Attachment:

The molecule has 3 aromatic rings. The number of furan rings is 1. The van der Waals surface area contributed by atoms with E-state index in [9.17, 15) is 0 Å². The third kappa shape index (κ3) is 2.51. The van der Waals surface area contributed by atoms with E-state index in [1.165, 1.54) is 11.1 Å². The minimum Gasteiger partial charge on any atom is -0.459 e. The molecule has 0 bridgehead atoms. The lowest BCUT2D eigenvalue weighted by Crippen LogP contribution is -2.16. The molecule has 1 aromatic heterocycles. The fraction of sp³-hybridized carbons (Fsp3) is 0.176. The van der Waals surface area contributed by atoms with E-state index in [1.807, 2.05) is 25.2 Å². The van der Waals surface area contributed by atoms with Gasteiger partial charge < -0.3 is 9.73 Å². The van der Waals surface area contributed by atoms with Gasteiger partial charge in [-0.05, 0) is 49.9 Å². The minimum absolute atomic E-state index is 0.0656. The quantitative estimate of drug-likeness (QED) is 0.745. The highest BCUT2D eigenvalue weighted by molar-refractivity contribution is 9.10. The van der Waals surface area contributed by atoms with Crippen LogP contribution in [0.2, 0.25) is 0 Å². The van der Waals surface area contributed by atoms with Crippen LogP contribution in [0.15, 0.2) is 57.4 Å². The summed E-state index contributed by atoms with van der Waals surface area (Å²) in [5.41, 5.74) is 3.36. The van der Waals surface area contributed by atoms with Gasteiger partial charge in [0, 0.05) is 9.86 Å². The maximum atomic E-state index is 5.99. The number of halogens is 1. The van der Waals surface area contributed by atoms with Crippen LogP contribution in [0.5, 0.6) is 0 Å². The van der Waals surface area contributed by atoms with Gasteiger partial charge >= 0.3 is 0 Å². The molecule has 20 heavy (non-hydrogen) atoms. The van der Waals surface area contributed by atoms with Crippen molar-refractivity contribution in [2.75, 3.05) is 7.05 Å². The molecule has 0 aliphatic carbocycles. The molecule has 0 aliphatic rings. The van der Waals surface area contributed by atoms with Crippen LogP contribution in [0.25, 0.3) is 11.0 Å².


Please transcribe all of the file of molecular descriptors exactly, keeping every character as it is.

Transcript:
The molecule has 3 aromatic rings. The number of furan rings is 1. The van der Waals surface area contributed by atoms with E-state index in [9.17, 15) is 0 Å². The third kappa shape index (κ3) is 2.51. The van der Waals surface area contributed by atoms with E-state index in [1.165, 1.54) is 11.1 Å². The minimum Gasteiger partial charge on any atom is -0.459 e. The molecule has 0 bridgehead atoms. The lowest BCUT2D eigenvalue weighted by Crippen LogP contribution is -2.16. The molecule has 1 aromatic heterocycles. The fraction of sp³-hybridized carbons (Fsp3) is 0.176. The van der Waals surface area contributed by atoms with E-state index in [1.807, 2.05) is 25.2 Å². The van der Waals surface area contributed by atoms with Gasteiger partial charge < -0.3 is 9.73 Å². The van der Waals surface area contributed by atoms with Gasteiger partial charge in [-0.05, 0) is 49.9 Å². The minimum absolute atomic E-state index is 0.0656. The quantitative estimate of drug-likeness (QED) is 0.745. The highest BCUT2D eigenvalue weighted by molar-refractivity contribution is 9.10. The van der Waals surface area contributed by atoms with Crippen LogP contribution in [0.2, 0.25) is 0 Å². The van der Waals surface area contributed by atoms with Crippen LogP contribution in [0.15, 0.2) is 57.4 Å². The summed E-state index contributed by atoms with van der Waals surface area (Å²) in [5.41, 5.74) is 3.36. The van der Waals surface area contributed by atoms with Gasteiger partial charge in [0, 0.05) is 9.86 Å². The maximum atomic E-state index is 5.99. The number of halogens is 1. The van der Waals surface area contributed by atoms with Crippen LogP contribution in [0.5, 0.6) is 0 Å². The van der Waals surface area contributed by atoms with Gasteiger partial charge >= 0.3 is 0 Å². The molecule has 20 heavy (non-hydrogen) atoms. The van der Waals surface area contributed by atoms with Crippen molar-refractivity contribution in [2.75, 3.05) is 7.05 Å². The molecule has 0 aliphatic carbocycles. The molecule has 0 aliphatic rings. The van der Waals surface area contributed by atoms with Crippen LogP contribution in [0.25, 0.3) is 11.0 Å².